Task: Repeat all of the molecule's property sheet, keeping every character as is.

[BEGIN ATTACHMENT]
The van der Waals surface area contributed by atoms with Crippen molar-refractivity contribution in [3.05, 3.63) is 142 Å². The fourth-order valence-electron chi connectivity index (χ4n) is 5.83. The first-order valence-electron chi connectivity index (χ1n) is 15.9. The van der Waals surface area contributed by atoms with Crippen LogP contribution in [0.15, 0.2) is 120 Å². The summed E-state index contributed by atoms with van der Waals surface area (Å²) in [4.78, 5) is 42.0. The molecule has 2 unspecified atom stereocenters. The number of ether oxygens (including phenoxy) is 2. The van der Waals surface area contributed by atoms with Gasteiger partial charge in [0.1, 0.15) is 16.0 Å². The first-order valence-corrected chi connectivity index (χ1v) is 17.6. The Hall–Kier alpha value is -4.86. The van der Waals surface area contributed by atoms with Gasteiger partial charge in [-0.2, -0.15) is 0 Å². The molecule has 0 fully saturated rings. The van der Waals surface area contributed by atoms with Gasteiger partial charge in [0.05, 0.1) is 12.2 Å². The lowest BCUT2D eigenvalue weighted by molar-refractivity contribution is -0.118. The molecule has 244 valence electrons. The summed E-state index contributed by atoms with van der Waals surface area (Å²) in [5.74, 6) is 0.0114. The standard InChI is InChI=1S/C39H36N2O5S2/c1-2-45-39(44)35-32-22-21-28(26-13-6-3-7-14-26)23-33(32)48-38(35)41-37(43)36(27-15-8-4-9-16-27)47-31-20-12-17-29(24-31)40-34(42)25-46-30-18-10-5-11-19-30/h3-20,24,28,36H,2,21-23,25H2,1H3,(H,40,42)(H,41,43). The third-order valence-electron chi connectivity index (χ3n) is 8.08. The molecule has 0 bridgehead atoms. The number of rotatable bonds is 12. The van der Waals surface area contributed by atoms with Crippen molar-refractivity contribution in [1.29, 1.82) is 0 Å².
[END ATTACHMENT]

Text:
The van der Waals surface area contributed by atoms with Crippen molar-refractivity contribution in [3.05, 3.63) is 142 Å². The fourth-order valence-electron chi connectivity index (χ4n) is 5.83. The first-order valence-electron chi connectivity index (χ1n) is 15.9. The van der Waals surface area contributed by atoms with Crippen LogP contribution in [0.15, 0.2) is 120 Å². The summed E-state index contributed by atoms with van der Waals surface area (Å²) in [4.78, 5) is 42.0. The molecule has 2 unspecified atom stereocenters. The number of ether oxygens (including phenoxy) is 2. The van der Waals surface area contributed by atoms with Gasteiger partial charge in [0.1, 0.15) is 16.0 Å². The first-order valence-corrected chi connectivity index (χ1v) is 17.6. The Hall–Kier alpha value is -4.86. The van der Waals surface area contributed by atoms with Gasteiger partial charge in [-0.2, -0.15) is 0 Å². The molecule has 0 fully saturated rings. The van der Waals surface area contributed by atoms with Gasteiger partial charge in [0.05, 0.1) is 12.2 Å². The lowest BCUT2D eigenvalue weighted by molar-refractivity contribution is -0.118. The molecule has 244 valence electrons. The summed E-state index contributed by atoms with van der Waals surface area (Å²) in [5.74, 6) is 0.0114. The standard InChI is InChI=1S/C39H36N2O5S2/c1-2-45-39(44)35-32-22-21-28(26-13-6-3-7-14-26)23-33(32)48-38(35)41-37(43)36(27-15-8-4-9-16-27)47-31-20-12-17-29(24-31)40-34(42)25-46-30-18-10-5-11-19-30/h3-20,24,28,36H,2,21-23,25H2,1H3,(H,40,42)(H,41,43). The third-order valence-electron chi connectivity index (χ3n) is 8.08. The molecule has 0 bridgehead atoms. The number of rotatable bonds is 12. The van der Waals surface area contributed by atoms with Crippen molar-refractivity contribution in [1.29, 1.82) is 0 Å².